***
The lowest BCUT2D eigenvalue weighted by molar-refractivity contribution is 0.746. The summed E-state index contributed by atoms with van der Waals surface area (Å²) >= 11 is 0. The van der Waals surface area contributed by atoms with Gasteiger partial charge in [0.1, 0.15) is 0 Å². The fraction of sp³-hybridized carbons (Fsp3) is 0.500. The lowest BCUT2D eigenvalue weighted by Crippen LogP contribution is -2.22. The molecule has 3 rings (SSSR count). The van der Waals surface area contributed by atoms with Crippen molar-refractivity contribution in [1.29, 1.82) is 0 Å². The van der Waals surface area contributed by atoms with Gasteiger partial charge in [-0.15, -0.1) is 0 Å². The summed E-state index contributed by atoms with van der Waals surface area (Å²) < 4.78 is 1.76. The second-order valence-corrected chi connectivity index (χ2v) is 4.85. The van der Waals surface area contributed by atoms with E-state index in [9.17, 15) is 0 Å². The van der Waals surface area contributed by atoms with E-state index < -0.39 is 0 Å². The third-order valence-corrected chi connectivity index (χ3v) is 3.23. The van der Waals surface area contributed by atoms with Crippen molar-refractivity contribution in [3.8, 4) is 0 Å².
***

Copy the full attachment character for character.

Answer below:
The lowest BCUT2D eigenvalue weighted by molar-refractivity contribution is 0.746. The summed E-state index contributed by atoms with van der Waals surface area (Å²) >= 11 is 0. The van der Waals surface area contributed by atoms with Gasteiger partial charge in [0.1, 0.15) is 0 Å². The fraction of sp³-hybridized carbons (Fsp3) is 0.500. The lowest BCUT2D eigenvalue weighted by Crippen LogP contribution is -2.22. The molecule has 3 rings (SSSR count). The van der Waals surface area contributed by atoms with Crippen molar-refractivity contribution in [1.29, 1.82) is 0 Å². The van der Waals surface area contributed by atoms with Gasteiger partial charge in [-0.15, -0.1) is 0 Å². The summed E-state index contributed by atoms with van der Waals surface area (Å²) < 4.78 is 1.76. The second-order valence-corrected chi connectivity index (χ2v) is 4.85. The van der Waals surface area contributed by atoms with E-state index in [9.17, 15) is 0 Å². The van der Waals surface area contributed by atoms with E-state index < -0.39 is 0 Å². The third-order valence-corrected chi connectivity index (χ3v) is 3.23. The van der Waals surface area contributed by atoms with Crippen molar-refractivity contribution in [3.8, 4) is 0 Å².